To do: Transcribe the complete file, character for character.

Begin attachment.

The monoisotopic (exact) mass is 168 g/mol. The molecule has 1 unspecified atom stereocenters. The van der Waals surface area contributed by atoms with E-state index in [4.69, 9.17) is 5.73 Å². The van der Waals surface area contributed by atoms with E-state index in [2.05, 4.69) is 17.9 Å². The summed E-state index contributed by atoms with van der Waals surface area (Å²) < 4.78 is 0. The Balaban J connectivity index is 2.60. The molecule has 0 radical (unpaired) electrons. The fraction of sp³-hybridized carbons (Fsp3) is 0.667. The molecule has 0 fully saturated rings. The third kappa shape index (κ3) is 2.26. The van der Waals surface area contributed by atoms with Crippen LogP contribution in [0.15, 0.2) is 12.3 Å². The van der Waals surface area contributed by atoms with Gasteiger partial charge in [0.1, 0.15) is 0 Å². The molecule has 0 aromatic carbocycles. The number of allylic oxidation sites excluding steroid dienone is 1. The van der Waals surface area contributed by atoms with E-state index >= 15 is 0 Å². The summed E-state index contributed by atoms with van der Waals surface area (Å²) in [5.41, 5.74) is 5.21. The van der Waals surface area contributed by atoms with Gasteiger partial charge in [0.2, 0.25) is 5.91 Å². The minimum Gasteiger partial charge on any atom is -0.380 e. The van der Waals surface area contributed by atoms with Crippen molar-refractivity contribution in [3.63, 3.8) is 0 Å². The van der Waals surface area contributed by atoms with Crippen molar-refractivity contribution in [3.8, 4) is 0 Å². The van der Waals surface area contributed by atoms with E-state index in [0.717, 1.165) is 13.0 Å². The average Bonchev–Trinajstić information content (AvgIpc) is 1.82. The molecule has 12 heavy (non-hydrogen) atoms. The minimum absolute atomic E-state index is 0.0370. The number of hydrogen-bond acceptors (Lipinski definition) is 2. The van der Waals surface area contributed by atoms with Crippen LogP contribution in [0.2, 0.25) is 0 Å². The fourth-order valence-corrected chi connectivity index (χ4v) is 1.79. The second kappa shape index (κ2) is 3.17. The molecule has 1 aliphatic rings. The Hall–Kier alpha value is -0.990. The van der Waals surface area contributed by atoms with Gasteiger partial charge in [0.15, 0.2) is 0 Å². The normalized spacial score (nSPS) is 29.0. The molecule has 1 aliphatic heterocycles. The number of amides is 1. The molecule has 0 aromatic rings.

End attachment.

The monoisotopic (exact) mass is 168 g/mol. The molecule has 1 unspecified atom stereocenters. The van der Waals surface area contributed by atoms with E-state index in [4.69, 9.17) is 5.73 Å². The van der Waals surface area contributed by atoms with E-state index in [2.05, 4.69) is 17.9 Å². The summed E-state index contributed by atoms with van der Waals surface area (Å²) < 4.78 is 0. The Balaban J connectivity index is 2.60. The molecule has 0 radical (unpaired) electrons. The fraction of sp³-hybridized carbons (Fsp3) is 0.667. The molecule has 0 fully saturated rings. The third kappa shape index (κ3) is 2.26. The van der Waals surface area contributed by atoms with Crippen LogP contribution in [0.15, 0.2) is 12.3 Å². The van der Waals surface area contributed by atoms with Gasteiger partial charge in [0.1, 0.15) is 0 Å². The molecule has 0 aromatic carbocycles. The number of allylic oxidation sites excluding steroid dienone is 1. The van der Waals surface area contributed by atoms with E-state index >= 15 is 0 Å². The summed E-state index contributed by atoms with van der Waals surface area (Å²) in [5.41, 5.74) is 5.21. The van der Waals surface area contributed by atoms with Gasteiger partial charge in [0.2, 0.25) is 5.91 Å². The minimum Gasteiger partial charge on any atom is -0.380 e. The van der Waals surface area contributed by atoms with Crippen molar-refractivity contribution in [3.63, 3.8) is 0 Å². The van der Waals surface area contributed by atoms with Crippen molar-refractivity contribution in [3.8, 4) is 0 Å². The van der Waals surface area contributed by atoms with E-state index in [0.717, 1.165) is 13.0 Å². The average Bonchev–Trinajstić information content (AvgIpc) is 1.82. The molecule has 12 heavy (non-hydrogen) atoms. The minimum absolute atomic E-state index is 0.0370. The number of hydrogen-bond acceptors (Lipinski definition) is 2. The van der Waals surface area contributed by atoms with Crippen LogP contribution in [0.2, 0.25) is 0 Å². The fourth-order valence-corrected chi connectivity index (χ4v) is 1.79. The second kappa shape index (κ2) is 3.17. The molecule has 1 aliphatic rings. The Hall–Kier alpha value is -0.990. The van der Waals surface area contributed by atoms with Gasteiger partial charge in [0.15, 0.2) is 0 Å². The normalized spacial score (nSPS) is 29.0. The molecule has 1 aliphatic heterocycles. The number of amides is 1. The molecule has 0 aromatic rings.